A couple days after Dwyane Wade admitted he intends on consulting a therapist, his family (and Wade from afar) supported his middle son Zion in Miami’s Gay Pride Parade. It was a family affair with Gabrielle Union leading the cheers and Zion having a throng of supporters expressing their love for him. Zion is 11 years old and a dead ringer for his father. He was clearly overjoyed that the people who care for him the most came out to represent. Both his father and stepmother have a public profile. That they openly supported and were ecstatic of their son’s participation in a parade that celebrates lesbian, gay, bisexual and transgender as well as intersex identity is an important cultural moment. Neither Wade nor Union were running away from what the parade represents but rather the opposite. It was full on embrace.
Even though Zion has not revealed his sexual orientation to his parents, the desire to participate in a parade knowing such a loving village is behind him and accepts his identity without regret or repudiation puts him way ahead of peers whose families are distant, critical, unloving and cruel.
Earlier in the week, Wade told Rachel Nichols he was going to consult with a therapist once his career is over. It was a shocking statement. First, he didn’t have to tell Nichols something so personal. Secondarily, it was an admittance that he was entering a world he wasn’t sure of and needed guidance to handle the transition from pro player to human citizen.
Other stars of Wade’s caliber were fully vested in the next path immediately after retirement. His buddy LeBron is making movies before his career is over. But Wade isn’t sure yet how to proceed and consulting with a professional is the best way to begin the rest of his life. Admitting it to ESPN, only gives the green light for other players to do the same.
There is nothing wrong with seeing a therapist and many well balanced people have used therapists to help with situational issues they are having in their life. It doesn’t mean they are weak just because they seek an impartial professional. Actress Taraji Henson of Empire fame told Vanity Fair she goes to a therapist routinely because they help her with stress and anxiety and give her exercises to help her anxious mind get settled.
Wade and Henson, in the same week, de-stigmatized mental health practitioners and services and by their example others will follow their path without shame.
Not since Paul Pierce was wheeled out of NBA Finals Game 1 in a wheelchair has he been so into his feelings. Wade is getting a lot of love because it is ending and, you know, that’s what we do. When we sense the end is the end and it is finally here we get all sentimental. Pierce was denied this love fest because he wasn’t a player of Wade’s caliber. Draymond Green famously told Pierce, “You can’t get no farewell tour. They don’t love you like that.” It was funny and true and Pierce just can’t get over Wade, probably because the Big Three of the Heat kept the Celtics from adding to their NBA championship count. Maybe that is why Pierce said he had a better career than Wade.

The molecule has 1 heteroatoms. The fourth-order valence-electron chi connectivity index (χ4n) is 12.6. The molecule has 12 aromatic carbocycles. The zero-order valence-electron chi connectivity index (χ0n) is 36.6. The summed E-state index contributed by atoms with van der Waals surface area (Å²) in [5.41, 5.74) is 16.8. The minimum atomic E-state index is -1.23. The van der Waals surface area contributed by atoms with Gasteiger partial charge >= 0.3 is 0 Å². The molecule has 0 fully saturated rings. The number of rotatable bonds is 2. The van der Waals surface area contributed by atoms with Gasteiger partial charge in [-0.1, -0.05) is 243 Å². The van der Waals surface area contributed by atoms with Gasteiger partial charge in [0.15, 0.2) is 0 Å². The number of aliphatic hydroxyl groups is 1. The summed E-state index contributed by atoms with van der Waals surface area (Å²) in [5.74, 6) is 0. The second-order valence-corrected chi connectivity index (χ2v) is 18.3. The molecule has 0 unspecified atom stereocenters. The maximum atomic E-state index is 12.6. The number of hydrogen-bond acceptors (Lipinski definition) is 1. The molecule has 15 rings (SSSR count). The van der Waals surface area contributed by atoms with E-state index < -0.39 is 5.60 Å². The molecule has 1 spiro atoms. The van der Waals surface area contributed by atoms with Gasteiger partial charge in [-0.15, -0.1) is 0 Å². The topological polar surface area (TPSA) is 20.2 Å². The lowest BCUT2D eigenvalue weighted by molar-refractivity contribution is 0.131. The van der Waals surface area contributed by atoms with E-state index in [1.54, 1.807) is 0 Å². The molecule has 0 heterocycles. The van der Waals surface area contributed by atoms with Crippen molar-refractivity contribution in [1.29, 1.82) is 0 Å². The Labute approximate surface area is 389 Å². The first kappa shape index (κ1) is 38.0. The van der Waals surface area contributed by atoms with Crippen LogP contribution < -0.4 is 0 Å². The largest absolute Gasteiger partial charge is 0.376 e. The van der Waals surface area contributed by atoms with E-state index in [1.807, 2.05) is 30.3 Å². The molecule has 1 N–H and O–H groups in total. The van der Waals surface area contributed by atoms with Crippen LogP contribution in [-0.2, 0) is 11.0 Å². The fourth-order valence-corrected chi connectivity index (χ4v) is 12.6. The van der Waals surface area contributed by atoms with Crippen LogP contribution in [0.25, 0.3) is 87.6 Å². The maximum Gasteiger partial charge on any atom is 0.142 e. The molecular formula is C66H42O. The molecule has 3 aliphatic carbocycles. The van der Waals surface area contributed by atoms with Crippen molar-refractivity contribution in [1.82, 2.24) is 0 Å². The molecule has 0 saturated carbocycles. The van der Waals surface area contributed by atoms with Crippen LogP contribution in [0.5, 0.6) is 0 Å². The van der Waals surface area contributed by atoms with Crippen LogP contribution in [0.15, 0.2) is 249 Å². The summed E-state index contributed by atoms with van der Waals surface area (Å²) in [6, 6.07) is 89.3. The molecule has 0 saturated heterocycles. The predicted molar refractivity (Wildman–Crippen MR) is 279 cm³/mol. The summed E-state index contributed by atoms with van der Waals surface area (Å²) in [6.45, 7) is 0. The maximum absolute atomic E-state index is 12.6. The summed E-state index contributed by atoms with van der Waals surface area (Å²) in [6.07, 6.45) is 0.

I think Michael Jordan would say 3 is greater than 1. But let’s start here. Paul Pierce could smell title number 2. In the 2010 NBA Finals, the Celtics were up 3-2, one win away. Before leaving for Los Angeles to play the last two games Pierce famously said we “have two games to get one.” Umm…wrong mindset. Anything can happen in a game 7.
The Celtics were blown out in Game 6 and Kendrick Perkins blew an ACL. In the anything can happen in a game 7 department, the C’s were up by 13 points. Metta World Peace, guarded by Paul Pierce, drained a 3 to give the Lakers the lead and they never looked back. Pierce would never have another opportunity to get a second title. All Pierce and Garnett and Ray Allen could manage was one title.
Pierce’s ego is talking. He didn’t dominate the league in a 10 year span the way Wade did. He wasn’t All-NBA repeatedly or All-Defensive. He was a great player, a phenomenal scorer, a tough end of game competitor. But he was the best player on a team that lost 18 games in a row, and 22 losses out of 23 games, and was close to being traded before the blockbuster pieces of Kevin Garnett and Ray Allen rescued him from purgatory. Wade won a title with two different teams and Pierce won a title only after Kevin Garnett and Ray Allen arrived in Boston. After Allen left, there wasn’t much title competing left for Pierce.
His ego wants to believe he was the best player ever and it must be salty for him to see what he was denied as far as player appreciation. But he didn’t have a better career than Wade. At moments, it was exciting, thrilling and sensational, but over time Wade was a more elite player.
This is how you know Wade’s career is better after you look at the numbers that heavily tilt in Wade’s favor. Wade is considered third, perhaps fourth best, shooting guard of all time after Jordan, Kobe and Jerry West.
Paul Pierce is not considered third, perhaps fourth best, small forward of all time. Not with a crew like Dominique and Larry Bird and James Worthy and LeBron James and Kevin Durant and Dr. J. and Elgin Baylor and Scottie Pippen and John Havlicek. Good is not great and great is not elite.
Stay in your great lane PP and stop trying for elite.